JT Eberhard has written an entry titled Defending Horrors to Build Bridges, in which he criticizes Chris Stedman’s criticism of a Facebook post written by Dave Silverman. I’m finding this whole back-and-forth discussion about people’s Facebook posts kind of odd and amusing at the same time, in that it sometimes causes us to draw a conclusion about a very short statement in which the person didn’t really elaborate very much on their views, so it can be interesting to see the different conclusions we come to. Personally, I like it when people take the time to elaborate at least a little on their views to make themselves clear, rather than writing a sentence or two, though Facebook is (understandably) not the best medium in which to do so. The following is a comment I wrote in response to JT’s post. (It is somewhat related to yesterday’s second entry and to Everybody Draw Mohammad Day.)
I’m rather confused about whether this is a separate thing or a continuation of the mini-controversy/discussion/confusion over the Facebook post by Ernest Perce V, the PA state director of American Atheists. I agree with Dave Silverman’s statement, though I thought EPV was walking the line between criticizing an ideology and making accusations against an entire group of people, due to the way he wrote his statement.
On the issue itself, I tend to agree, of course, with being critical of Islam, especially considering the great amount of harm it does due to the teachings that are described in the Qur’an. Even though many Muslims conveniently ignore some or many of the teachings, that doesn’t stop them from being there, and it doesn’t stop other Muslims from actually taking the Qur’an at its word when it says that it’s from God.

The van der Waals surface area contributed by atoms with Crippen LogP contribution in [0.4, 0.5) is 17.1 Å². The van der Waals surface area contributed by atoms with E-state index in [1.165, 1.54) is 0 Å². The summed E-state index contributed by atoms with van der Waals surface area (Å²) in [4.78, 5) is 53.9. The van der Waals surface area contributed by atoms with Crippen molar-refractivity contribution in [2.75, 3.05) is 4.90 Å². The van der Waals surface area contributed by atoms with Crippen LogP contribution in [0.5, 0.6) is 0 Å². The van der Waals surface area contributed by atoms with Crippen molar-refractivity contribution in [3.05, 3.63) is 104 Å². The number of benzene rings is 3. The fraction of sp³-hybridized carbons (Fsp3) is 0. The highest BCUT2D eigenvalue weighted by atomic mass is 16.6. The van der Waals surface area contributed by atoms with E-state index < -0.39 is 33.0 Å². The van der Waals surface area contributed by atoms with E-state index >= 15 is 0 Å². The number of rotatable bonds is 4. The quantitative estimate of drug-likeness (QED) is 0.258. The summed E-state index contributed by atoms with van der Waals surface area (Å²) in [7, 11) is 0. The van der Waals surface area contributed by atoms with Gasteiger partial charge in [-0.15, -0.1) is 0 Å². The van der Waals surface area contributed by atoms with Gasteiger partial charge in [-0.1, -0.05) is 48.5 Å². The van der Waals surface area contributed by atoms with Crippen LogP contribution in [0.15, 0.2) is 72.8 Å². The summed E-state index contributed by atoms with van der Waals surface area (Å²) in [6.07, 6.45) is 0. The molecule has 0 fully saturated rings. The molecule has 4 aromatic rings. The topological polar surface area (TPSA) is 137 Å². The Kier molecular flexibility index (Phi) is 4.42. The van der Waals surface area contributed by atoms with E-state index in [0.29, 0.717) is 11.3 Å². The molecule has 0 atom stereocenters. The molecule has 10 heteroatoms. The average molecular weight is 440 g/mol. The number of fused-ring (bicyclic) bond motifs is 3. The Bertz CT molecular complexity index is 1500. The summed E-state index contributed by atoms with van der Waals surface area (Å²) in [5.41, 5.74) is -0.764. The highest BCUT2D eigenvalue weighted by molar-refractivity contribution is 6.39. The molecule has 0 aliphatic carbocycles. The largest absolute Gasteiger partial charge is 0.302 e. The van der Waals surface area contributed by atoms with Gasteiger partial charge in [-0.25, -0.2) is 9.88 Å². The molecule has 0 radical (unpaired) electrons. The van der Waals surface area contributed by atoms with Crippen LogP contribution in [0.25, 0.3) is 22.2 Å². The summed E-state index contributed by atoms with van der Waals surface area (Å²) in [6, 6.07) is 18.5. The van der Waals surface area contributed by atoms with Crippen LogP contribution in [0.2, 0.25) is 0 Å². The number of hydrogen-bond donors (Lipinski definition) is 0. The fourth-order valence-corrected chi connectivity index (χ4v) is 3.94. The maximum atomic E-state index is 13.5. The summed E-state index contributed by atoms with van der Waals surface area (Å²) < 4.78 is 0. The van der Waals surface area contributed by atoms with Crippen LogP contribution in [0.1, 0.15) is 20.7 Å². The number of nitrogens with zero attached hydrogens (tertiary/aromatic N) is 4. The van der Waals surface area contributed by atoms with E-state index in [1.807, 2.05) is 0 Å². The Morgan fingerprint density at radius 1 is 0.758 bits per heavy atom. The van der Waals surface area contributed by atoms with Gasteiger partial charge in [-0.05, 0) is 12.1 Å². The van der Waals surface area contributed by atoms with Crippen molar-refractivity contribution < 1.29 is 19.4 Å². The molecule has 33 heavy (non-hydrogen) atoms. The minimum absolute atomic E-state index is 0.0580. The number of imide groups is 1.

On the topic of “worshiping Mohammad”: Muslims aren’t supposed to worship Mohammad. In fact, it’s considered wrong to elevate anyone to the status of God. (This is part of the reason for why people were upset about the Mohammad cartoons — not that I think they were right to be upset. The people who were upset were wrong.) However, there’s a certain irony here. By being so adamant about enforcing the rule about not drawing Mohammad, certain Muslim groups act as though they have elevated Mohammad to a higher status than others, since they don’t get upset about drawings of Adam, Moses, Jesus, etc. (even though these figures are also Prophets who should not be drawn, either, according to some Muslims). There are people who cite Mohammad’s actions as a reason why they should do something (or should be allowed to do something) — everything from the horrendous (like marrying little girls) to the just odd (random stuff like when to cut your nails).
I’m not joking about that last one. A very religious uncle of mine once came up to a couple of my cousins and myself when we were talking at a family party and started telling us about this.
 Eberhard, JT. Defending Horrors to Build Bridges. Posted on 14 December 2011 at What Would JT Do? (WWJTD). Retrieved on 14 December 2011 from http://freethoughtblogs.com/wwjtd/2011/12/14/defending-horrors-to-build-bridges/.
 Sharmin, Ani. He brings the misunderstanding on himself: a comment. Posted on 13 December 2011 at The Eternal Bookshelf. Retrieved on 14 December 2011 from http://eternalbookshelf.wordpress.com/2011/12/13/he-brings-the-misunderstanding-on-himself/.
 To read my entries about Everybody Draw Mohammad Day, go to http://eternalbookshelf.wordpress.com/tag/everybody-draw-mohammad-day/.
 Sharmin, Ani. Comment #10. Posted at 6:43 pm on 14 December 2011. Retrieved on 14 December 2011 from http://freethoughtblogs.com/wwjtd/2011/12/14/defending-horrors-to-build-bridges/#comment-13182.